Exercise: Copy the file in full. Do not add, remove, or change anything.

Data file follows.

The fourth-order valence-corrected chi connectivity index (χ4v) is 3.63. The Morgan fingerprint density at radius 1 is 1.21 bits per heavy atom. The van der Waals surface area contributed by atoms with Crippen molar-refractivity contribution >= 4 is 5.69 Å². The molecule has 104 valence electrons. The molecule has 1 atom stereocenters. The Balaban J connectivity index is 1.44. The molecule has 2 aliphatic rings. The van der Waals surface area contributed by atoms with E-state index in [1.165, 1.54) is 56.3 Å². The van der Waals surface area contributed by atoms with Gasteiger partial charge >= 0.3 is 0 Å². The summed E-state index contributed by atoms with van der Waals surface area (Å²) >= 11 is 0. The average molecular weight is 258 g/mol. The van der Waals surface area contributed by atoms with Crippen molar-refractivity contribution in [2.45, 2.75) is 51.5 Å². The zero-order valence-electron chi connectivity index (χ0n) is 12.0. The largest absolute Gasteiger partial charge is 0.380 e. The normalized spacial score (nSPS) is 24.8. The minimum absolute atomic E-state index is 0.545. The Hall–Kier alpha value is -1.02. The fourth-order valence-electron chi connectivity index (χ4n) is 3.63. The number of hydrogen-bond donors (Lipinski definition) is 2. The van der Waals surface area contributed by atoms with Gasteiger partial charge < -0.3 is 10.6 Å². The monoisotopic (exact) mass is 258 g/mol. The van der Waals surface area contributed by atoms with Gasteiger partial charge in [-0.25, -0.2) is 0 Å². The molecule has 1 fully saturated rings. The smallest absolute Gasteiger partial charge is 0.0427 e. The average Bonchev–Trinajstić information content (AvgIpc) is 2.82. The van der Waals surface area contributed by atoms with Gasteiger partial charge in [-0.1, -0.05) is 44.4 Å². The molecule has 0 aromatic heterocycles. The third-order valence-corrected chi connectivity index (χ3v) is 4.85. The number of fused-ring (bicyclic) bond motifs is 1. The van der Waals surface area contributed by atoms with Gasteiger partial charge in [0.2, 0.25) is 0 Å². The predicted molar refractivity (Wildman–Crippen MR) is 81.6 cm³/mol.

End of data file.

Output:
The fourth-order valence-corrected chi connectivity index (χ4v) is 3.63. The Morgan fingerprint density at radius 1 is 1.21 bits per heavy atom. The van der Waals surface area contributed by atoms with Crippen molar-refractivity contribution >= 4 is 5.69 Å². The molecule has 104 valence electrons. The molecule has 1 atom stereocenters. The Balaban J connectivity index is 1.44. The molecule has 2 aliphatic rings. The van der Waals surface area contributed by atoms with E-state index in [1.165, 1.54) is 56.3 Å². The van der Waals surface area contributed by atoms with Gasteiger partial charge >= 0.3 is 0 Å². The summed E-state index contributed by atoms with van der Waals surface area (Å²) >= 11 is 0. The average molecular weight is 258 g/mol. The van der Waals surface area contributed by atoms with Crippen molar-refractivity contribution in [2.45, 2.75) is 51.5 Å². The zero-order valence-electron chi connectivity index (χ0n) is 12.0. The largest absolute Gasteiger partial charge is 0.380 e. The normalized spacial score (nSPS) is 24.8. The minimum absolute atomic E-state index is 0.545. The Hall–Kier alpha value is -1.02. The fourth-order valence-electron chi connectivity index (χ4n) is 3.63. The number of hydrogen-bond donors (Lipinski definition) is 2. The van der Waals surface area contributed by atoms with Gasteiger partial charge < -0.3 is 10.6 Å². The monoisotopic (exact) mass is 258 g/mol. The van der Waals surface area contributed by atoms with Gasteiger partial charge in [-0.25, -0.2) is 0 Å². The molecule has 1 fully saturated rings. The smallest absolute Gasteiger partial charge is 0.0427 e. The average Bonchev–Trinajstić information content (AvgIpc) is 2.82. The van der Waals surface area contributed by atoms with Gasteiger partial charge in [-0.1, -0.05) is 44.4 Å². The molecule has 0 aromatic heterocycles. The third-order valence-corrected chi connectivity index (χ3v) is 4.85. The number of fused-ring (bicyclic) bond motifs is 1. The van der Waals surface area contributed by atoms with Gasteiger partial charge in [0.2, 0.25) is 0 Å². The predicted molar refractivity (Wildman–Crippen MR) is 81.6 cm³/mol.